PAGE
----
errr.. is Archos 101 upgradable? sorry, if ever, this will be my first android device.

  4. KillerKaMaTiS says:

    With what Deepak said.., will I have problems with android 101 if I play HD movies + multiple opened apps?

    Do you recommend android 70 over 101? – Iam really torn. 😀

  5. Tang L.T. says:

    so, meaning to say samsung galaxy tab is better among archos & toshiba as100?

  6. drakoes says:

    wow, they sure did mark those prices up!
    for the 101 i saw these today, though the 16 was sold out until mid dec in europe.

    8gb – $300 on US archos site, 300 euro on europe site
    16gb – %350 on US archos, 350 euro on europe site

  7. Jimmy Wong says:

    In comparison between Toshiba AS 100 & Samsung Tablet 7 against Archos 7 & 10.1 inch tablets – what are the advantages and/or disadvantages in features wise?

    Pls clarify before I decide to buy which Brand/Model.

    Thank you

    • Alfred Siew says:

      The Samsung is the most polished IMO – I bought one and am using it now. The news reader and video/music players are excellent out of box. Samsung also didn’t just slap on Android on it but innovated with smarter Outlook-like reading panes in its mail app, as well as a Contacts app that makes good use of the bigger screen.

      The Archos would be my second choice because of their prices and the sleek design. There’s also Market access via a hack, so it brings it closer to the Samsung in that aspect. Toshiba will have to be more competitive price-wise and it’s still to put Flash in its device out of the box, so you have to rely on unofficial channels to get it until Toshiba releases it (no firm date as I know).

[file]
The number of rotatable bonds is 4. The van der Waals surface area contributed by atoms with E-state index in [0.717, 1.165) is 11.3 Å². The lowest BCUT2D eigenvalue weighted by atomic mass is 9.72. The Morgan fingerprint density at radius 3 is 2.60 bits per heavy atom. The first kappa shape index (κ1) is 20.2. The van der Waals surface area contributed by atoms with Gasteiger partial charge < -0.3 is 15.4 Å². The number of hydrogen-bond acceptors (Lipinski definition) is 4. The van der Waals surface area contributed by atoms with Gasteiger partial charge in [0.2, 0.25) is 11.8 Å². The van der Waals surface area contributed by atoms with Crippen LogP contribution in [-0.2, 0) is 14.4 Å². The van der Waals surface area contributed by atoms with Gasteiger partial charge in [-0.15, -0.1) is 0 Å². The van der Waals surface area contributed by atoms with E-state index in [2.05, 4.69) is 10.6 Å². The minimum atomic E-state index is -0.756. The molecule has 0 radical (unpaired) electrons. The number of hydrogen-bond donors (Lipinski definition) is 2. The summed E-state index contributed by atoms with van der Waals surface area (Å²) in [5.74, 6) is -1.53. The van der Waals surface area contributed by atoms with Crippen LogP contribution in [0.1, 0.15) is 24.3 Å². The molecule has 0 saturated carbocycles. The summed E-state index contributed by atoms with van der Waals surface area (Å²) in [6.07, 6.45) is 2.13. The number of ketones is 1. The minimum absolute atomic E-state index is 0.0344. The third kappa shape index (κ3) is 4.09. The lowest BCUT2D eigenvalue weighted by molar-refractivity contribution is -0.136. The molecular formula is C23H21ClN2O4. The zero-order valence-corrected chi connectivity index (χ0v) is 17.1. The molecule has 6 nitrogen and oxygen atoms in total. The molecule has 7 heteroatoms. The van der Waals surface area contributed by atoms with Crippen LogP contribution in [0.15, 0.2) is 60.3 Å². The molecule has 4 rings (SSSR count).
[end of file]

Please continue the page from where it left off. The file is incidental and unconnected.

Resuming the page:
8. Bonn says:

    Hopefully the Froyo 2.2 is released next week since it is shown in the fine print that 2.2 will be available in Nov 2010.

    I guess Archos size will be the way to go since its compact and will not occupy too much space.

  9. louis says:

    Tried Archos 70 at the shop. Able to connect to wireless sg but unable to get login page using default browser.

  10. Alfred Siew says:

    Thanks deepak for pointing that out. I was told too that the bigger screen sucks up more of the cpu’s juice but hadn’t known why the gpu didn’t kick in to help out.

  11. deepak says:

    > For some reason, the device also seems noticeably faster than its larger 101 cousin when I tried swiping my finger through the Android menus.

    This is to be expected. Currently, Android doesn’t use the GPU to render the UI. Which means it is the CPU which is drawing each & every pixel on screen. So for a larger screen, you need more CPU horsepower. So all things being equal, like the 1GHz CPU, rendering the UI for a smaller screen will be snappier than for a larger screen.

    Why doesn’t Android use the GPU to render UI? This bug report has some answers: